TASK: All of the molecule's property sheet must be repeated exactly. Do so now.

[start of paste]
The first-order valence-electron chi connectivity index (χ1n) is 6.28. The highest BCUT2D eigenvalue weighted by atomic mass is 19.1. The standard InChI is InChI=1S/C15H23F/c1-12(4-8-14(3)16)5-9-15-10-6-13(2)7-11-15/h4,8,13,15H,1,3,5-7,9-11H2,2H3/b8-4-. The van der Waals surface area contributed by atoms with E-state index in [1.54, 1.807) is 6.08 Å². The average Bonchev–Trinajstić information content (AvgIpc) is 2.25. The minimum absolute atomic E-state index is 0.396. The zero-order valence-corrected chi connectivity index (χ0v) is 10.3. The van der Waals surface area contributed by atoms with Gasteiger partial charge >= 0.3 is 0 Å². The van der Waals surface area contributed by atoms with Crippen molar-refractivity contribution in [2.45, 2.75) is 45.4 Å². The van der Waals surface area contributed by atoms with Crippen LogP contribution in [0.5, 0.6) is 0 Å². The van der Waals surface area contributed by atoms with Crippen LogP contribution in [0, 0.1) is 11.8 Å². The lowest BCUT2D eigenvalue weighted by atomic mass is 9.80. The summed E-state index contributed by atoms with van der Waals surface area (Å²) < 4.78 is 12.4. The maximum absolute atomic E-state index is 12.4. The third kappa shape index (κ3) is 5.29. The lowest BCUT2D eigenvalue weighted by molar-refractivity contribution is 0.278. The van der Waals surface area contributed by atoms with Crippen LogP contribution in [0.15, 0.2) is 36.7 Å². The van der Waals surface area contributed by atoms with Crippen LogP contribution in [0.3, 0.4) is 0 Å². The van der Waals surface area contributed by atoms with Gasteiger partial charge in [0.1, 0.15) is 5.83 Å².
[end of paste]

The first-order valence-electron chi connectivity index (χ1n) is 6.28. The highest BCUT2D eigenvalue weighted by atomic mass is 19.1. The standard InChI is InChI=1S/C15H23F/c1-12(4-8-14(3)16)5-9-15-10-6-13(2)7-11-15/h4,8,13,15H,1,3,5-7,9-11H2,2H3/b8-4-. The van der Waals surface area contributed by atoms with E-state index in [1.54, 1.807) is 6.08 Å². The average Bonchev–Trinajstić information content (AvgIpc) is 2.25. The minimum absolute atomic E-state index is 0.396. The zero-order valence-corrected chi connectivity index (χ0v) is 10.3. The van der Waals surface area contributed by atoms with Gasteiger partial charge >= 0.3 is 0 Å². The van der Waals surface area contributed by atoms with Crippen molar-refractivity contribution in [2.45, 2.75) is 45.4 Å². The van der Waals surface area contributed by atoms with Crippen LogP contribution in [0.5, 0.6) is 0 Å². The van der Waals surface area contributed by atoms with Crippen LogP contribution in [0, 0.1) is 11.8 Å². The lowest BCUT2D eigenvalue weighted by atomic mass is 9.80. The summed E-state index contributed by atoms with van der Waals surface area (Å²) < 4.78 is 12.4. The maximum absolute atomic E-state index is 12.4. The third kappa shape index (κ3) is 5.29. The lowest BCUT2D eigenvalue weighted by molar-refractivity contribution is 0.278. The van der Waals surface area contributed by atoms with Crippen LogP contribution in [0.15, 0.2) is 36.7 Å². The van der Waals surface area contributed by atoms with Crippen LogP contribution in [0.3, 0.4) is 0 Å². The van der Waals surface area contributed by atoms with Gasteiger partial charge in [0.1, 0.15) is 5.83 Å².